Then Ian got a motorcycle.
A friend of ours was selling his 500 Vulcan, and Ian had the cash and the desire. Then he set about researching the Oklahoma laws regarding motorcycle endorsement, with an eye toward taking the bike with him to Ohio this summer (he’s got a summer job at the same farm Erica worked at for a couple of summers). It turns out that Oklahoma is one of the states that used the MSF course for its motorcycle permitting process. Minors are required to take it, and if they pass, get the riding portion of the motorcycle endorsement waived. That seemed like a sign, so two weeks ago, we headed to Myers-Duren Harley Davidson for 20 hours of classroom and range time.
It was a good weekend. I’d actually wanted to take the course for several years. I was pleased to see that I wasn’t nearly as rusty as I’d thought, and didn’t have that many bad habits to break, other than braking. The Goldwing uses a linked or integrated braking system. If you squeeze the front brake lever, the brakes are applied to the right front caliper; the brake pedal operates both the left front caliper and both rear calipers. The BRC teaches you to use mostly front brakes, and the range bikes (Harley Street 500s) have separate front and rear brakes. I had to force myself to apply both brakes evenly, as opposed to depending on the rear brake pedal as I had on the ‘Wing.
I was pretty darned proud of Ian, too. He beat my score on the evaluation, and I only had one point taken off. Yeah, he had a perfect score.
I suppose the big news is on the home front, and it’s not something I’m particularly thrilled about. Diana and I are separating after almost twenty-three years of marriage. I’ve already identified a house in town that will be suitable for me, one of our rental places. It needs some work (foundation, along with a bathroom and kitchen remodel), but that will be relatively easy to take care of. I’d guess I’ll be moving out before the end of May.
Here’s part of what we posted to Facebook:
One of the things that our counselors were able to do was to help us learn to communicate better. Those improved communication skills are what allowed us to reach the decision the way we did: mutually, amicably, and equally. Counselors can’t always keep a couple together, just like doctors can’t always keep a patient alive. Sometimes the best they can do is to help you realize when it’s time to let things go, and help you do so gracefully. We were able to save the relationship, but we couldn’t save the marriage.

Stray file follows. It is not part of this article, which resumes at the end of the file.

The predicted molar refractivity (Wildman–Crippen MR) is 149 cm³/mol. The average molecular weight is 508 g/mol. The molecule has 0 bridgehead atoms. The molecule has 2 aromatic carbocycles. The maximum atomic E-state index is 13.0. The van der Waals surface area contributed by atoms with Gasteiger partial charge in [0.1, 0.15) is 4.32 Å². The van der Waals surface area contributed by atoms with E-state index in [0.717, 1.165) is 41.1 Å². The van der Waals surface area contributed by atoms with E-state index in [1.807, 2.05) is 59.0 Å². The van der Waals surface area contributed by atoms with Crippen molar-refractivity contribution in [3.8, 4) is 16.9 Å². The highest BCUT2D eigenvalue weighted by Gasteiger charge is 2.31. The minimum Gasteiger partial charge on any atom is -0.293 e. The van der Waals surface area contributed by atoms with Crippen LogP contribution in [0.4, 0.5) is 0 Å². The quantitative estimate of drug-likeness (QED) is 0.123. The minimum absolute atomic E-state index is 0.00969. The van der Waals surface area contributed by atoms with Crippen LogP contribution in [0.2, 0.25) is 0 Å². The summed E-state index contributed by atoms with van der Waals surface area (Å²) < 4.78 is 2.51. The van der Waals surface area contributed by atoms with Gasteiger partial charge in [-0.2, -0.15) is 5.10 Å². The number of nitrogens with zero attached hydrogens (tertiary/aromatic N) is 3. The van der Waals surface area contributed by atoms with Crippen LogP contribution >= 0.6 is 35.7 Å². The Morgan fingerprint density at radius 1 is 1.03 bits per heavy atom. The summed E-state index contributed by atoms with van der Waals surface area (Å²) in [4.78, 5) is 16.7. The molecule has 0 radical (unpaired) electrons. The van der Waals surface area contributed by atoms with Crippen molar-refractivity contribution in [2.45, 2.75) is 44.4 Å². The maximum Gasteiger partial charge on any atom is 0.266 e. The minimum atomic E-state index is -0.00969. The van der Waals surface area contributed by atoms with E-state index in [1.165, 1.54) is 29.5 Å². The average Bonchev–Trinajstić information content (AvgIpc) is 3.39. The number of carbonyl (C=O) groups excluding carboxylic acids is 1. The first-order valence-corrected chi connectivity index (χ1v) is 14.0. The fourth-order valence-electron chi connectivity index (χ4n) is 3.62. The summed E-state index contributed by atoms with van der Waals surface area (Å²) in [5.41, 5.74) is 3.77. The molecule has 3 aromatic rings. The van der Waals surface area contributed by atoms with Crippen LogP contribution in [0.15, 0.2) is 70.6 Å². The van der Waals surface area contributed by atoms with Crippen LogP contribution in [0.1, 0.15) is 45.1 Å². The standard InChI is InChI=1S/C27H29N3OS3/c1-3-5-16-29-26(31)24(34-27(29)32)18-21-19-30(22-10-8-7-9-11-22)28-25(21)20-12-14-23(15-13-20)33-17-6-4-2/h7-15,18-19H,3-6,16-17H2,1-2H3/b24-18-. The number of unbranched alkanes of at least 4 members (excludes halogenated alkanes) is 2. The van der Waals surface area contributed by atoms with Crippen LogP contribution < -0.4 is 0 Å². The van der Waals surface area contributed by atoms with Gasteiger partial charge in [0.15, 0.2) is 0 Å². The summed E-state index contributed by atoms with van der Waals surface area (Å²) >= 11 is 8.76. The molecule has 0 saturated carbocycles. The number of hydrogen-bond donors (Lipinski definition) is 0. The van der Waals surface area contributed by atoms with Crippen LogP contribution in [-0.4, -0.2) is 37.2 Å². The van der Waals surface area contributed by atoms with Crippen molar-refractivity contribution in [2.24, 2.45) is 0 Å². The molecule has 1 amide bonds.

Diana and I (and the kids) have all seen really good examples of bad ways to handle divorces, so we’re going to make an effort to be an example of the right way to do it. We also said:
We are still going to be a family. We may not all share the same address, but we are still a family. All of the kids still have two parents. Diana and I will still discuss major parenting decisions, and still support each other in enforcing those decisions. We might still take family photos, too. Because we’re still a family.
And so it goes.
What’s Coming Up?
I’m putting this together in a hotel in Oklahoma City after the 2017 OWFI Conference. It was a terrific event, with a ton of great sessions. I sat in on sessions about author branding for cross-genre writers, building your email list, plotting, writing a series character, and several others. The conference staff put together a great mix of craft and business sessions. Watch for a blog post later this week about the sessions.
But the conference is part of my overall plan to hit the ground running as I transition from school to writer. I’ve been getting more and more excited about getting back to writing as the end of school approaches. Granted, the separation and divorce are going to put something of a crimp in things – I’ll probably have to look for a “real” job. But I’ve got plans and a rough schedule for the next few months. A new goal is to turn out a short story draft every month.
The schedule includes finishing edits of The Sad Girl Book 2 by the end of the month and getting it off to my editor, so I can get back to work on writing The Sad Girl Book 3, and get that finished by the end of the year.
I’m also considering a few more professional development courses. Dean Wesley Smith and Kris Rusch do just a ton of writing workshops and classes, and several of those are right up my alley these days. I’ll be looking into those over the next few weeks.
I’ll wrap this up with my April writing production numbers, such as they are. They’re really not pretty at all.
Blog: 407 (1 post)
Social Media: 11,790
Yes, I’m ashamed of those numbers. But it’s time to put April behind me and get going.